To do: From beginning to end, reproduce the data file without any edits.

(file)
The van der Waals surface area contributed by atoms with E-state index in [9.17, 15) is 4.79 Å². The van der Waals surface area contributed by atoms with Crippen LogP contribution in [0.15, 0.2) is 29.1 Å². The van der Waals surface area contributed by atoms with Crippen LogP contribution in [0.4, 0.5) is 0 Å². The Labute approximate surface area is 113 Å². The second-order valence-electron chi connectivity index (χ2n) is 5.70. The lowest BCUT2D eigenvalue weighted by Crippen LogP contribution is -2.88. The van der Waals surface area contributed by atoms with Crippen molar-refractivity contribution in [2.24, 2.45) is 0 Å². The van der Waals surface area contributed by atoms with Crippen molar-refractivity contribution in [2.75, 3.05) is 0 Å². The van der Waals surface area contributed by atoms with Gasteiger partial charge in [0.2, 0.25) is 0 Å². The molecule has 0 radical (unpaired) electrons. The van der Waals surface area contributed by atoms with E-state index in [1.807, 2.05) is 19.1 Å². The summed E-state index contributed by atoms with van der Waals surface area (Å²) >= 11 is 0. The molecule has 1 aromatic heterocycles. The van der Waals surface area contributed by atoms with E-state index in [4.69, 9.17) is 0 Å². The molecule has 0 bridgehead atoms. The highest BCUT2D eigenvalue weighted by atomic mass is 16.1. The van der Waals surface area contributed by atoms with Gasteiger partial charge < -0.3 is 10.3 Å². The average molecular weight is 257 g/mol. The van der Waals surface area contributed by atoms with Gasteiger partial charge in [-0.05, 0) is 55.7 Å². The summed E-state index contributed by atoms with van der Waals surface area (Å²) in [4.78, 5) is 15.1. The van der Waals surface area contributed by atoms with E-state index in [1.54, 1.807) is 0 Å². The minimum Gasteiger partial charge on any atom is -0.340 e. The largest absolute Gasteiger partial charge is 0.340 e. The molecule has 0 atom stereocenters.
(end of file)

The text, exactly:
The van der Waals surface area contributed by atoms with E-state index in [9.17, 15) is 4.79 Å². The van der Waals surface area contributed by atoms with Crippen LogP contribution in [0.15, 0.2) is 29.1 Å². The van der Waals surface area contributed by atoms with Crippen LogP contribution in [0.4, 0.5) is 0 Å². The Labute approximate surface area is 113 Å². The second-order valence-electron chi connectivity index (χ2n) is 5.70. The lowest BCUT2D eigenvalue weighted by Crippen LogP contribution is -2.88. The van der Waals surface area contributed by atoms with Crippen molar-refractivity contribution in [2.24, 2.45) is 0 Å². The van der Waals surface area contributed by atoms with Crippen molar-refractivity contribution in [2.75, 3.05) is 0 Å². The van der Waals surface area contributed by atoms with Gasteiger partial charge in [0.2, 0.25) is 0 Å². The molecule has 0 radical (unpaired) electrons. The van der Waals surface area contributed by atoms with E-state index in [1.807, 2.05) is 19.1 Å². The summed E-state index contributed by atoms with van der Waals surface area (Å²) >= 11 is 0. The molecule has 1 aromatic heterocycles. The van der Waals surface area contributed by atoms with E-state index in [4.69, 9.17) is 0 Å². The molecule has 0 bridgehead atoms. The highest BCUT2D eigenvalue weighted by atomic mass is 16.1. The van der Waals surface area contributed by atoms with Gasteiger partial charge < -0.3 is 10.3 Å². The average molecular weight is 257 g/mol. The van der Waals surface area contributed by atoms with Gasteiger partial charge in [-0.05, 0) is 55.7 Å². The summed E-state index contributed by atoms with van der Waals surface area (Å²) in [4.78, 5) is 15.1. The van der Waals surface area contributed by atoms with E-state index in [1.54, 1.807) is 0 Å². The minimum Gasteiger partial charge on any atom is -0.340 e. The largest absolute Gasteiger partial charge is 0.340 e. The molecule has 0 atom stereocenters.